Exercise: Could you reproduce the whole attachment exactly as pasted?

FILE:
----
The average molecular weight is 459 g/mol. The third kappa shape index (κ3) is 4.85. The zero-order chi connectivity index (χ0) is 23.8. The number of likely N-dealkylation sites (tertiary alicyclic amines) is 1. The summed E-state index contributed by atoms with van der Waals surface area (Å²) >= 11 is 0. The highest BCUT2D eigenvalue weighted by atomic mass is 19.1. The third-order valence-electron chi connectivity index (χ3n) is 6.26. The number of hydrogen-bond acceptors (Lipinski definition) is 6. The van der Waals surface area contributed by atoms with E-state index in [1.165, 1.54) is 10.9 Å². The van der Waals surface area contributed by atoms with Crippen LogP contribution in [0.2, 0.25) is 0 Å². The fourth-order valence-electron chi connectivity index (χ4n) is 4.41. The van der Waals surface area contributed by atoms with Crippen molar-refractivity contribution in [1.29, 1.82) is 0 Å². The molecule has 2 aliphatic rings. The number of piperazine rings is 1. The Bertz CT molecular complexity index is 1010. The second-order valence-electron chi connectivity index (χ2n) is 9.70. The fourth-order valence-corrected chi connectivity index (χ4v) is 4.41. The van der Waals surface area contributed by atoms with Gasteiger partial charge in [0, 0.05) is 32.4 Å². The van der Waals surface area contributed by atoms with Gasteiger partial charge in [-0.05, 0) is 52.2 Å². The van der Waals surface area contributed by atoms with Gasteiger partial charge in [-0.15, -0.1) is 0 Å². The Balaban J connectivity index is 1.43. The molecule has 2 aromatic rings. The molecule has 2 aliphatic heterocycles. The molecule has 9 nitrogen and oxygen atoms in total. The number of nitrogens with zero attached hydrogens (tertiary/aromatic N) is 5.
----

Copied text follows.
The average molecular weight is 459 g/mol. The third kappa shape index (κ3) is 4.85. The zero-order chi connectivity index (χ0) is 23.8. The number of likely N-dealkylation sites (tertiary alicyclic amines) is 1. The summed E-state index contributed by atoms with van der Waals surface area (Å²) >= 11 is 0. The highest BCUT2D eigenvalue weighted by atomic mass is 19.1. The third-order valence-electron chi connectivity index (χ3n) is 6.26. The number of hydrogen-bond acceptors (Lipinski definition) is 6. The van der Waals surface area contributed by atoms with E-state index in [1.165, 1.54) is 10.9 Å². The van der Waals surface area contributed by atoms with Crippen LogP contribution in [0.2, 0.25) is 0 Å². The fourth-order valence-electron chi connectivity index (χ4n) is 4.41. The van der Waals surface area contributed by atoms with Crippen molar-refractivity contribution in [1.29, 1.82) is 0 Å². The molecule has 2 aliphatic rings. The number of piperazine rings is 1. The Bertz CT molecular complexity index is 1010. The second-order valence-electron chi connectivity index (χ2n) is 9.70. The fourth-order valence-corrected chi connectivity index (χ4v) is 4.41. The van der Waals surface area contributed by atoms with Gasteiger partial charge in [0, 0.05) is 32.4 Å². The van der Waals surface area contributed by atoms with Gasteiger partial charge in [-0.05, 0) is 52.2 Å². The van der Waals surface area contributed by atoms with Gasteiger partial charge in [-0.15, -0.1) is 0 Å². The Balaban J connectivity index is 1.43. The molecule has 2 aromatic rings. The molecule has 2 aliphatic heterocycles. The molecule has 9 nitrogen and oxygen atoms in total. The number of nitrogens with zero attached hydrogens (tertiary/aromatic N) is 5.